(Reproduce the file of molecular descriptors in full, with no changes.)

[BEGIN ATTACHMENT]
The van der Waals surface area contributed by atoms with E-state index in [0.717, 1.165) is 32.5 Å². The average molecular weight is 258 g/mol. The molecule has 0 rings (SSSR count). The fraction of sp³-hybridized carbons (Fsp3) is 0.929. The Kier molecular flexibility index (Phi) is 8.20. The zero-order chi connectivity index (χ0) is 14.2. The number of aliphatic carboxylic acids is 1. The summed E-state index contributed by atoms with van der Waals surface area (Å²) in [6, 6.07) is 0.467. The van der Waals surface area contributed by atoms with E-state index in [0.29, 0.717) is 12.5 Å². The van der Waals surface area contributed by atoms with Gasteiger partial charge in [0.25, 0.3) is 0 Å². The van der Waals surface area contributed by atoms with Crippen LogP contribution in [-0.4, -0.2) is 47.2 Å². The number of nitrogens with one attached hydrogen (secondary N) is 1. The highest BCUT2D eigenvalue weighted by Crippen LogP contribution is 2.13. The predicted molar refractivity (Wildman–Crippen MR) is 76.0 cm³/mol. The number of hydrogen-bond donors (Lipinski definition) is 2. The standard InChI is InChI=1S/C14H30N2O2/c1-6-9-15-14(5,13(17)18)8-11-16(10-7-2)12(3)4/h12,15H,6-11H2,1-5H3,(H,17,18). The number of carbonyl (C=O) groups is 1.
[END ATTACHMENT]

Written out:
The van der Waals surface area contributed by atoms with E-state index in [0.717, 1.165) is 32.5 Å². The average molecular weight is 258 g/mol. The molecule has 0 rings (SSSR count). The fraction of sp³-hybridized carbons (Fsp3) is 0.929. The Kier molecular flexibility index (Phi) is 8.20. The zero-order chi connectivity index (χ0) is 14.2. The number of aliphatic carboxylic acids is 1. The summed E-state index contributed by atoms with van der Waals surface area (Å²) in [6, 6.07) is 0.467. The van der Waals surface area contributed by atoms with E-state index in [0.29, 0.717) is 12.5 Å². The van der Waals surface area contributed by atoms with Gasteiger partial charge in [0.25, 0.3) is 0 Å². The van der Waals surface area contributed by atoms with Crippen LogP contribution in [-0.4, -0.2) is 47.2 Å². The number of nitrogens with one attached hydrogen (secondary N) is 1. The highest BCUT2D eigenvalue weighted by Crippen LogP contribution is 2.13. The predicted molar refractivity (Wildman–Crippen MR) is 76.0 cm³/mol. The number of hydrogen-bond donors (Lipinski definition) is 2. The standard InChI is InChI=1S/C14H30N2O2/c1-6-9-15-14(5,13(17)18)8-11-16(10-7-2)12(3)4/h12,15H,6-11H2,1-5H3,(H,17,18). The number of carbonyl (C=O) groups is 1.